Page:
Hello there. Some contemporary philosophers say that Aquinas' arguments for the
I go on to recommend some other texts below and address the topic of philosophical disagreements and consensus, but first a comment on Stephen Maitzen's observation about not being under any obligation to believe either side in a dispute over theistic arguments. I am not disagreeing with Stephen on this, but I do wonder about the general point of when one might be obligated to come to terms (oneself) in believing one side or another in a philosophical debate.... Here is a suggestion:
Let's say you have been appointed the task of establishing a university in a developing nation in which there are different religious communities (Christian and Islamic or Hindu and Buddhist, for example). You have enough funds to establish sound programs in engineering, the sciences, languages...and now you are considering how much to devote to a philosophy department and, perhaps more specifically, you must decide whether that department or a religion department should include scholars who are well trained and are excellent in teaching who would be able to engage students (undergraduate and graduate) with arguments for and against theism or Monism, beliefs in Karma, philosophical investigations of faith and reason.... Imagine the decision is wholly up to you and (for some reason) there is no body of neutral "experts" you can consult. I think that under THOSE conditions, you may well have an obligation (as part of your task in establishing a university) to sufficiently inquire into the debates to see whether they can be carried out with fairness, skill, openness to listening and considering carefully to both sides. I suppose this is not at all a disagreement with Stephen, for I am not arguing that under those circumstances you would have an obligation to believe one side or the other. But you might have an obligation to inquire further into the debates until you are able to form a reasonable overview of the terrain...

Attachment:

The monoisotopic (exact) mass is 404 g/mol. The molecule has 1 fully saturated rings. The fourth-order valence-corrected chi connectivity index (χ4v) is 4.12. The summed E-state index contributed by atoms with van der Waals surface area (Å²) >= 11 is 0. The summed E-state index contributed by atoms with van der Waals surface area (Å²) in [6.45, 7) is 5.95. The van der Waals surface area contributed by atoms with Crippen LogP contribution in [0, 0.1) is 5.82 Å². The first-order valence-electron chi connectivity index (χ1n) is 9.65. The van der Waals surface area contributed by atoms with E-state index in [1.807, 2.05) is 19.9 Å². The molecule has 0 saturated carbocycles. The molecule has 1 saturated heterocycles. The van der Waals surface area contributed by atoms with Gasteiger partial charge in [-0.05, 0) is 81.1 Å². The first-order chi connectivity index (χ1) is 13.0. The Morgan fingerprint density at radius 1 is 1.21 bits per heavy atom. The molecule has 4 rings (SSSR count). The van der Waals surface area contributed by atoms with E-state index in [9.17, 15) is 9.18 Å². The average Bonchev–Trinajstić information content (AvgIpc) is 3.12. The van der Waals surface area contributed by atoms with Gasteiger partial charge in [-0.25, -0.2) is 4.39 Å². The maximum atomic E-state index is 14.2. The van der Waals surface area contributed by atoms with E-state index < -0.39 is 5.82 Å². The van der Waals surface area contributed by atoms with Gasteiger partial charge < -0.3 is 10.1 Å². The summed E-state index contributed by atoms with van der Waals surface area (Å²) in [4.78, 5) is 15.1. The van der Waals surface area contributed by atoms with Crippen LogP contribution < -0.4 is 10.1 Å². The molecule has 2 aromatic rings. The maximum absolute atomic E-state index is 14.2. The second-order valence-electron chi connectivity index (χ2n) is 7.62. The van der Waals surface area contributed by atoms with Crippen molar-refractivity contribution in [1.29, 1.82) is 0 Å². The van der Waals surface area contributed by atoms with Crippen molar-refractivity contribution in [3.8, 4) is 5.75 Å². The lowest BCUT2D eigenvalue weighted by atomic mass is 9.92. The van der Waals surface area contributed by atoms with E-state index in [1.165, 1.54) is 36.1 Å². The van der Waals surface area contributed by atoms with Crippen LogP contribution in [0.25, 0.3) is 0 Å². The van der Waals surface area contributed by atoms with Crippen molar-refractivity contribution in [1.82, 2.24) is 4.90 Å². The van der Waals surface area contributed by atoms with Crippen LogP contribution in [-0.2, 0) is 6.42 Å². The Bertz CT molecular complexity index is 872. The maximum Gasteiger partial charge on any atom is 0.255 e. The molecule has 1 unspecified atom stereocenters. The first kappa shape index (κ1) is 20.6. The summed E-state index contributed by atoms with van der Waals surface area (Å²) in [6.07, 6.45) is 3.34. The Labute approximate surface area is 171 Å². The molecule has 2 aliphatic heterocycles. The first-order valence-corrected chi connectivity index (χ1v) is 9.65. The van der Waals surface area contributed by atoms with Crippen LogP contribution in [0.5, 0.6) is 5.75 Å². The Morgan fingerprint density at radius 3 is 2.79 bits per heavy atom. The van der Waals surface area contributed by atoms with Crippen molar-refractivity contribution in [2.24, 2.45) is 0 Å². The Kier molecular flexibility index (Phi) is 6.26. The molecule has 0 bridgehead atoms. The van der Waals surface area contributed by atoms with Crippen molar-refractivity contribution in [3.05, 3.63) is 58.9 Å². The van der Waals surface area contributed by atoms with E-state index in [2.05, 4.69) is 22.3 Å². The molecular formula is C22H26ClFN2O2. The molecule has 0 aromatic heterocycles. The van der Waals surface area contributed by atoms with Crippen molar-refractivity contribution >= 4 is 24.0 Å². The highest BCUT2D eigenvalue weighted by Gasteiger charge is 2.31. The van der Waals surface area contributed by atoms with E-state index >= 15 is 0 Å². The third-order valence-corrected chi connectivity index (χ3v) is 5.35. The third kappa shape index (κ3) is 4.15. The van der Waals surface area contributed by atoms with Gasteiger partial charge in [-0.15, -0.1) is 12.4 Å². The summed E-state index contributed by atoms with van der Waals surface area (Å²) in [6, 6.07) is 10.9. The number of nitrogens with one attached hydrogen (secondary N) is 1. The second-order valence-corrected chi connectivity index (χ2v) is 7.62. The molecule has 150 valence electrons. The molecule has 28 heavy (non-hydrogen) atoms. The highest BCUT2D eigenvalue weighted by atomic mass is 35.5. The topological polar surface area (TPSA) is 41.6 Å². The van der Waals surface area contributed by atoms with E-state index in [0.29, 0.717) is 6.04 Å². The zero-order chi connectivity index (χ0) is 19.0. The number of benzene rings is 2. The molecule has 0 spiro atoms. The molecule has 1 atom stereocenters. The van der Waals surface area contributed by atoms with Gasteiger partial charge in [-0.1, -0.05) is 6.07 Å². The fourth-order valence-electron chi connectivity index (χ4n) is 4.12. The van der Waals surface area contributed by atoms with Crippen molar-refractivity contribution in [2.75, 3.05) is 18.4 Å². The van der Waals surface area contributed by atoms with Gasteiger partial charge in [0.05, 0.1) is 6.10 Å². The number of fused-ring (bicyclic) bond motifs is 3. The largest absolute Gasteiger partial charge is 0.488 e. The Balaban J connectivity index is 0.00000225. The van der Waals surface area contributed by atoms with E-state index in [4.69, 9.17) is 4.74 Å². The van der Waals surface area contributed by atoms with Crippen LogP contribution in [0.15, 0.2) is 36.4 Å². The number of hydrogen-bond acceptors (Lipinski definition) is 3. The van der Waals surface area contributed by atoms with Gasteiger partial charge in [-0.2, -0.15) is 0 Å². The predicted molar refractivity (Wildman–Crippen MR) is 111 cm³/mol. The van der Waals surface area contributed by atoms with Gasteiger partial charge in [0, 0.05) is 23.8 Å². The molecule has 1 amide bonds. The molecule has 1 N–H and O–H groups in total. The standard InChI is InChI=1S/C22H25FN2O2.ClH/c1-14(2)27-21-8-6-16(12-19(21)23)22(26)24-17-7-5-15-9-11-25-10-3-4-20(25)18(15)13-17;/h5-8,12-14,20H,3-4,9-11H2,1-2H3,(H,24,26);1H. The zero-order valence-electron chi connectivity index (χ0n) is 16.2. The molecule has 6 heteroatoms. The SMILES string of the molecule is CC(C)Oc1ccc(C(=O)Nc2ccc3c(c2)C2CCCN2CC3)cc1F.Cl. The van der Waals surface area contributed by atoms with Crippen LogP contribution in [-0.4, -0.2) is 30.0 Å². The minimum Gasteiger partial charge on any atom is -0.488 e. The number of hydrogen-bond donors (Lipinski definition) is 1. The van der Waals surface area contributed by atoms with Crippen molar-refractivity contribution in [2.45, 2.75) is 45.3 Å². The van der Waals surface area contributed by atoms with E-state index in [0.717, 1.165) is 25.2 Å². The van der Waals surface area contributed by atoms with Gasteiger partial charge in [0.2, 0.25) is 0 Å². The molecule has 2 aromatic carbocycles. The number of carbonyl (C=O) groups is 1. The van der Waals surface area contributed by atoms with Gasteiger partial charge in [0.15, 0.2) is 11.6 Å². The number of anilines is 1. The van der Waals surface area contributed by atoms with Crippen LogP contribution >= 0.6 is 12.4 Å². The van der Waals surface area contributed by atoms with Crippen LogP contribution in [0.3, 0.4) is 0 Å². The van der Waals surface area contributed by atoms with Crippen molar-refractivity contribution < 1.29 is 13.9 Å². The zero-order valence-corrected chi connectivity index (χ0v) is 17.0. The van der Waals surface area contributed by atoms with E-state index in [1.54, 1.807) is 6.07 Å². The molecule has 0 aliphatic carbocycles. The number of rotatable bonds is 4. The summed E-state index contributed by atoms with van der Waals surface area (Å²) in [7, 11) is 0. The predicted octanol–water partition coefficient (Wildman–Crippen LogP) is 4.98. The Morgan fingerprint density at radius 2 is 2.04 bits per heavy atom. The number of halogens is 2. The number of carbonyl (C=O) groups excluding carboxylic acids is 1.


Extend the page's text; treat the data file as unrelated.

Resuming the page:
In terms of further reading on theistic arguments, I would recommend the Stanford Encylopedia of Philosophy (SEP) entries on Philosophy of Religion as well as entries on specific arguments like the Cosmological argument. Oppy's book on Arguing about gods (recommended by Stephen) is brilliant in many respects, but I think it would be tough reading on your own; it is sometimes highly technical. There are some good recommendations in the SEP. I also co-edited The Routledge Companion to Theism (which Oppy contributed to) and this contains lots and lots of (what I hope you will find) interesting entries.
As for your general point about disagreements in the case of theism, I suggest that some disagreements in philosophy can stem, not from vigorous "objective" and "impartial" reasoning in which philosophers have enough time and energy to patiently review all the relevant arguments and objections. In this matter, theism is no different as a topic than, say moral realism (the conviction that there are moral facts that are as 'objective' as the fact that I am posting a reply to you now). Actually, topics in religion and ethics can be a bit more vexing than, say, philosophy of language, because the stakes are a bit high. Imagine that a philosophical argument in environmental ethics gives you convincing reasons to change how you live and what you eat and wear or whether you have children or adopt, etc... In matters of religion, some of those who grow up to become professional philosophers have had backgrounds in religion that are unfortunate (they were told to believe X on the basis of authority rather than good reasons) and this can taint one's interest in philosophically exploring religion as adults. So, background, time-constraints, patience or lack of patience... can all come in to account for there not being consensus (yet) in philosophy of religion and, I believe, in ethics, political theory, philosophy of mind and some other areas.
I hope we have not discouraged you from doing your own exploring of the philosophical literature. A nice pairing of opposing philosophers can be found in the book Debating Christian Theism.